Bullshitting can be an indication of cognitive ability, according to new research published in the scientific journal Evolutionary Psychology. The study found that people who are better at producing made-up explanations for various concepts tend to be more intelligent compared to those who struggle to produce convincing bullshit. But skilled bullshitters are not necessarily frequent bullshitters.
Researchers have found that receptivity to pseudo-profound bullshit is associated with several cognitive factors, such as lower levels of cognitive reflection and higher levels of ontological confusion. Pseudo-profound bullshit refers to computer-generated statements that seem profound but actually have no real meaning, such as the sentence “We are in the midst of a high-frequency blossoming of interconnectedness that will give us access to the quantum soup itself.”
But little attention has been paid to people’s ability to produce their own bullshit statements.
“I first got involved in pseudo-profound bullshit research as an undergraduate research assistant. My task was to gather captions describing various artworks. These were used as stimuli for Study 4 of ‘Bullshit Makes the Art Grow Profounder,'” explained study author Mane Kara-Yakoubian (@ManeYakoubian), a graduate student at Ryerson University.
“We found that people couldn’t differentiate artspeak (i.e., the language artists and art scholars use to discuss art) from pseudo-profound bullshit. I thought this was amusing, as I was doing a minor in Fine Arts at the time, predominantly taking art history courses. The more I bullshitted an essay, the better my grade was. Naturally, the research grew on me; I could see its relevance in my life. So when the opportunity to conduct more research in this area presented itself, I was quite eager to pursue it alongside my graduate mentors.”
The researchers recruited 1,017 participants for two studies examining cognitive ability, the willingness to bullshit, and bullshitting ability.
To measure the willingness to bullshit, the participants were shown ten concepts and asked to rate their knowledge of each concept on a 5-point scale ranging from “never heard of it” to “know it well, understand the concept.” Six of the concepts — such as “Sexual Selection Theory” and “General Relativity” — were real. But the four other concepts — “Subjunctive Scaling,” “Declarative Fraction,” “Genetic Autonomy,” and “Neural Acceptance” — were fake.
Those who claimed to be knowledgeable about the fake concepts were considered as having a greater willingness to bullshit.
To measure the ability to bullshit, a subset of the participants were asked to read the list of concepts again, and “produce the most convincing and satisfying explanation that you can for each term.” If a participant was not familiar with the concept, they were urged to “be creative and make up an explanation that you think others will find convincing and satisfying” and “not worry about the truth of your claims.”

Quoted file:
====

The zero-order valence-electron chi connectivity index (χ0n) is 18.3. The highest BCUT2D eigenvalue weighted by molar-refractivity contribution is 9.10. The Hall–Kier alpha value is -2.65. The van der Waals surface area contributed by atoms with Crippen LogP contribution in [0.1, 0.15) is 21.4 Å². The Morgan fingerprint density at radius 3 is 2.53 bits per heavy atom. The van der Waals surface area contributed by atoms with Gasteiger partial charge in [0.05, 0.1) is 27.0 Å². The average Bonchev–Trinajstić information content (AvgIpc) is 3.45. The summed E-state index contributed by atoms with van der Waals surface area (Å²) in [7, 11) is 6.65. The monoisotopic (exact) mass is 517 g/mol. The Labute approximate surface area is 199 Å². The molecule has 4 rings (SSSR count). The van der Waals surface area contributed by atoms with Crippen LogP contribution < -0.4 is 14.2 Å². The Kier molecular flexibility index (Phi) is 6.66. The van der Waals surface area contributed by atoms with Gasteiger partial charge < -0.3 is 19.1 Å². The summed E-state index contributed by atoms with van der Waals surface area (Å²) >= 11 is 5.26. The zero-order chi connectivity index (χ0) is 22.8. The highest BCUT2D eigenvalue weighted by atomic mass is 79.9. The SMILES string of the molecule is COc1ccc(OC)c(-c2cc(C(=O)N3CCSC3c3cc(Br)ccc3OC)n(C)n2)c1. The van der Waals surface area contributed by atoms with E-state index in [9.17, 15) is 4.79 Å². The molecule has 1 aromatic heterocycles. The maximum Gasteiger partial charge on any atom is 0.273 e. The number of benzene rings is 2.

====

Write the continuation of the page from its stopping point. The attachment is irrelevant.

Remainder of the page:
Another sample of participants then rated how accurate and satisfactory they believed the explanations were on a 5-point scale. In the second study, the participants also rated the intelligence of the person who created the explanations.
The researchers found that participants who were better able to generate seemingly satisfying and accurate explanations of fake concepts tended to also score higher on a vocabulary test as well as a measure of abstract reasoning and non-verbal fluid intelligence.
“A person’s bullshitting ability is positively associated with how smart they seem and how smart they genuinely are. We propose that bullshitting may have emerged as an energetically inexpensive strategy of obtaining prestige, status, or goods in domains where success is determined by the subjective evaluation of others (such as the fine arts, politics, public speaking, etc.) A person can go through the process of acquiring the necessary skills to succeed in a particular domain, or they can bullshit their way through it, and be rewarded similarly,” Kara-Yakoubian told PsyPost.
But one’s willingness to bullshit was not associated with their bullshitting ability. In fact, those who scored higher on the measures of intelligence tended to be less willing to bullshit.
“We found that bullshitting ability and bullshitting willingness were independent of each other. Smarter individuals were less willing to engage in bullshitting despite their superior skills. This might be explained by their greater capacity to attribute mental states to others (i.e., theory of mind), enabling them to be more cognizant of when bullshitting will work and when it won’t,” Kara-Yakoubian explained.
“Future research might explore the relationship between bullshitting, mentalizing, and theory of mind, as well as personality factors that may predict bullshitting willingness.”
Kara-Yakoubian and her colleagues also found that people who were more willing to bullshit tended to also be more receptive to pseudo-profound bullshit. The findings are in line with another study, published in the British Journal of Social Psychology, which found that people who engaged in more frequent bullshitting tended to be mores susceptible to falling for various types of misleading information, such as pseudo-profound bullshit and fake news headlines.
“It probably seems intuitive to believe that you can’t bullshit a bullshitter, but our research suggests that this isn’t actually the case,” explained Shane Littrell, the lead author of that study, in a news release. “In fact, it appears that the biggest purveyors of persuasive bullshit are ironically some of the ones most likely to fall for it.”
The study, “Bullshit Ability as an Honest Signal of Intelligence“, was authored by Martin Harry Turpin, Mane Kara-Yakoubian, Alexander C. Walker, Heather E. K. Walker, Jonathan A. Fugelsang, and Jennifer A. Stolz.